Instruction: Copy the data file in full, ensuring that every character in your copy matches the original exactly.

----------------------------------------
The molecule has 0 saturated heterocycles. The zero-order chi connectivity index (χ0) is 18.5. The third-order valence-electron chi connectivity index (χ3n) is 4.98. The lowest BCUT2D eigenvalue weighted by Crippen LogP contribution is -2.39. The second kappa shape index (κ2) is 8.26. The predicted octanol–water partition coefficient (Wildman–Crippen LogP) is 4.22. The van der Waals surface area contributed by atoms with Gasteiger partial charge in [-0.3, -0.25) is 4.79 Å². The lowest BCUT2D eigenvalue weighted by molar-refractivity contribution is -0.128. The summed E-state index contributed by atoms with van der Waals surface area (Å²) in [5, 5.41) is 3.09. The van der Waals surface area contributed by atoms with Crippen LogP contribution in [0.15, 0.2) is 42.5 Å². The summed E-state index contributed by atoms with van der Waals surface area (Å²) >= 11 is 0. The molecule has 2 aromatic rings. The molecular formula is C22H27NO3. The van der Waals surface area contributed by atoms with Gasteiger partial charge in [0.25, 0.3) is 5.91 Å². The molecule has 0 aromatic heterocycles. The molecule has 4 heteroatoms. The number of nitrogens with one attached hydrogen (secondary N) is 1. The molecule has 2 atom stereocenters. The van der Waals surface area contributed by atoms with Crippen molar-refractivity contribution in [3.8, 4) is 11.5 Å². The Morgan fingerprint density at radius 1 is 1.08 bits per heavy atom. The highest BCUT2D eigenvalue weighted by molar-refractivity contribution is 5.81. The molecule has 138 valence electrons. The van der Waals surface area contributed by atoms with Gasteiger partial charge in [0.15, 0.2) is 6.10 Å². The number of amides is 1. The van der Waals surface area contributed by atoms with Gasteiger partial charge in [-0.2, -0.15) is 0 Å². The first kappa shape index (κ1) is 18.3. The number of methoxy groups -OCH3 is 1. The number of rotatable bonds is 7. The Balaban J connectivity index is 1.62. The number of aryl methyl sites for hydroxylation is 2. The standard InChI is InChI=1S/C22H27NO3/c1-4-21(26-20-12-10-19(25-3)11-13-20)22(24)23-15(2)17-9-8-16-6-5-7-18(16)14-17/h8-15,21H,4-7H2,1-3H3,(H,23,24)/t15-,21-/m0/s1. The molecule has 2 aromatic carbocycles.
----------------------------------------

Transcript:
The molecule has 0 saturated heterocycles. The zero-order chi connectivity index (χ0) is 18.5. The third-order valence-electron chi connectivity index (χ3n) is 4.98. The lowest BCUT2D eigenvalue weighted by Crippen LogP contribution is -2.39. The second kappa shape index (κ2) is 8.26. The predicted octanol–water partition coefficient (Wildman–Crippen LogP) is 4.22. The van der Waals surface area contributed by atoms with Gasteiger partial charge in [-0.3, -0.25) is 4.79 Å². The lowest BCUT2D eigenvalue weighted by molar-refractivity contribution is -0.128. The summed E-state index contributed by atoms with van der Waals surface area (Å²) in [5, 5.41) is 3.09. The van der Waals surface area contributed by atoms with Crippen LogP contribution in [0.15, 0.2) is 42.5 Å². The summed E-state index contributed by atoms with van der Waals surface area (Å²) >= 11 is 0. The molecule has 2 aromatic rings. The molecular formula is C22H27NO3. The van der Waals surface area contributed by atoms with Gasteiger partial charge in [0.25, 0.3) is 5.91 Å². The molecule has 0 aromatic heterocycles. The molecule has 4 heteroatoms. The number of nitrogens with one attached hydrogen (secondary N) is 1. The molecule has 2 atom stereocenters. The van der Waals surface area contributed by atoms with Crippen molar-refractivity contribution in [3.8, 4) is 11.5 Å². The Morgan fingerprint density at radius 1 is 1.08 bits per heavy atom. The highest BCUT2D eigenvalue weighted by molar-refractivity contribution is 5.81. The molecule has 138 valence electrons. The van der Waals surface area contributed by atoms with Gasteiger partial charge in [0.15, 0.2) is 6.10 Å². The number of amides is 1. The van der Waals surface area contributed by atoms with Gasteiger partial charge in [-0.2, -0.15) is 0 Å². The first kappa shape index (κ1) is 18.3. The number of methoxy groups -OCH3 is 1. The number of rotatable bonds is 7. The Balaban J connectivity index is 1.62. The number of aryl methyl sites for hydroxylation is 2. The standard InChI is InChI=1S/C22H27NO3/c1-4-21(26-20-12-10-19(25-3)11-13-20)22(24)23-15(2)17-9-8-16-6-5-7-18(16)14-17/h8-15,21H,4-7H2,1-3H3,(H,23,24)/t15-,21-/m0/s1. The molecule has 2 aromatic carbocycles.